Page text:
I decided to again hike along some local railroad tracks. This time I decided to walk a stretch of tracks I haven’t been before, on the south western side of the city of Hazleton. I parked nears the active railroad line that crosses Buttonwood street and headed south and west. Railroad tracks hike Hazleton Heights  (1 of 47)

This was the old Lehigh Valley railroad line that ran into McAdoo and points south. I walked by the businesses located in the “Heights” section of Hazleton. Looking back east into Hazleton I could see the steeples of St. Gabriel’s church, the first Catholic Church in Hazleton. I imagined how many a miner walked these very tracks,  after a long day underground in the surrounding mines, or on the way to attend church on a Sunday, and had this same view. Railroad tracks hike Hazleton Heights  (3 of 47)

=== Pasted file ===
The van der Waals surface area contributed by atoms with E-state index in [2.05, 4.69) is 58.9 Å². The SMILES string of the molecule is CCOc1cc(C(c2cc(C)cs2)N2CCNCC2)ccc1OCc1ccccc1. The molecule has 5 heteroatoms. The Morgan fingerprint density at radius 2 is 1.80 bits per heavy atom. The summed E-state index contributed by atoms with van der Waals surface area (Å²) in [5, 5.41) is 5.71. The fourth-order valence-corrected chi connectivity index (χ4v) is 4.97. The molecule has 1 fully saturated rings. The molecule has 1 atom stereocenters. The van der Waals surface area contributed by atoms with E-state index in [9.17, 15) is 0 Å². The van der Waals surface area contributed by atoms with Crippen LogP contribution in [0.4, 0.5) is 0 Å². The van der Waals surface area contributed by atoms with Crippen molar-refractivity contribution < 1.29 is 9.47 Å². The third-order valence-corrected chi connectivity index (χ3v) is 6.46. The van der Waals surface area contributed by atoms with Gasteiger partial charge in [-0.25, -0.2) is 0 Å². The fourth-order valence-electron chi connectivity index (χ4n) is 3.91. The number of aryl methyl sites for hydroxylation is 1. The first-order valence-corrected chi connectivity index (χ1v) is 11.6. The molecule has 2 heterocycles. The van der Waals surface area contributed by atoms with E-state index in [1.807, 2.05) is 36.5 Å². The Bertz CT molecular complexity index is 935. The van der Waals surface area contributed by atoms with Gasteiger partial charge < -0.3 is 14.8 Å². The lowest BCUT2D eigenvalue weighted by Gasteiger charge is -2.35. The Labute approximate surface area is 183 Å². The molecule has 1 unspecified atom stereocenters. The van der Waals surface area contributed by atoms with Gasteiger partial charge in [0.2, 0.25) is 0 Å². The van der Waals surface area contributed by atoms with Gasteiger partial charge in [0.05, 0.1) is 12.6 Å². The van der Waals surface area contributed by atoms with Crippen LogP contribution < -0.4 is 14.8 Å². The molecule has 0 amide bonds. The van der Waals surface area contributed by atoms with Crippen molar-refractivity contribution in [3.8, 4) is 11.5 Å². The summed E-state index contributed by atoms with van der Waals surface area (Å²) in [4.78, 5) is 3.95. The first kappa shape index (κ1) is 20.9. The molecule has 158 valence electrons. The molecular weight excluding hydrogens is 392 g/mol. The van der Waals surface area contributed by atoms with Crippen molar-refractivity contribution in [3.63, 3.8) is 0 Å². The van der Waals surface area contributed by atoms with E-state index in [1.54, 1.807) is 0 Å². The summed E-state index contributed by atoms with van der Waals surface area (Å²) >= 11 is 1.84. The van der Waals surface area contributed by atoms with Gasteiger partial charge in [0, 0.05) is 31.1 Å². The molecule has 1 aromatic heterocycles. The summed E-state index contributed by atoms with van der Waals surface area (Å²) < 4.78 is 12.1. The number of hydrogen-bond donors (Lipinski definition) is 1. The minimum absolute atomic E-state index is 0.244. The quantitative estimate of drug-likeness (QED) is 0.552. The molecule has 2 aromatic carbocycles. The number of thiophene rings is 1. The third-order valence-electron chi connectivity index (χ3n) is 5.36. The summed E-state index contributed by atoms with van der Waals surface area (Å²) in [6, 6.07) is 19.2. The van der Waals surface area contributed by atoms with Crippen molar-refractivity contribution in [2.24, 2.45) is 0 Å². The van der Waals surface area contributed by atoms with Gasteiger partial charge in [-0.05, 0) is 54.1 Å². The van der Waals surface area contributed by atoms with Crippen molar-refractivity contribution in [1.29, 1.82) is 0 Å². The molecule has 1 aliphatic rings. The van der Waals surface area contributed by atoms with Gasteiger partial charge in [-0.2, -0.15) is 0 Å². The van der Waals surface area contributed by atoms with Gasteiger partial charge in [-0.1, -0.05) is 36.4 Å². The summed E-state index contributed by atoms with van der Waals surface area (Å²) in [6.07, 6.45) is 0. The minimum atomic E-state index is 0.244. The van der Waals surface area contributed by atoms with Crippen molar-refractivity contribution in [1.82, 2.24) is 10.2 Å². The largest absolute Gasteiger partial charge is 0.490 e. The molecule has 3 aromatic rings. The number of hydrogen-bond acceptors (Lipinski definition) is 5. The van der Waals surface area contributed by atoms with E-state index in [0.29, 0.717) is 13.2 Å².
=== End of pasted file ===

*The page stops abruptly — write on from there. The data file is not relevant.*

Heading west, I came to the ruins of a  long abandoned bridge of the old THE DELAWARE, SUSQUEHANNA – SCHUYLKILL R. R.This was part of the belt railroad that was built in 1890 by Coxe Bros. & Co., and was near what was then known as Roan Junction.  (You can click on the red highlighted words to link to more info on these topics) This railroad connected the many coal mines of the Coxe brother from Sheppton, to Tomhicken and Drifton. One railroad once passed near my home and I walked it’s old right of way many times as it ran along the south side of the Black Creek below Stony Mountain. Railroad tracks hike Hazleton Heights  (46 of 47)

This is a view of the famous Jeansville culm bank taken from atop the ruins of the old D,S and S railroad bridge. Railroad tracks hike Hazleton Heights  (7 of 47)

I walked along a stream besides the rails and many finches juncos and sparrows were bathing and drinking in the cold waters. Railroad tracks hike Hazleton heights house finch (1 of 1)

The rails proceeded west and split, one heading more west, crossing route 309 and eventually heading to Oneida and Sheppton. The other headed south and crossed the site of the old village of Yorktown.Railroad tracks hike Hazleton Heights  (16 of 47)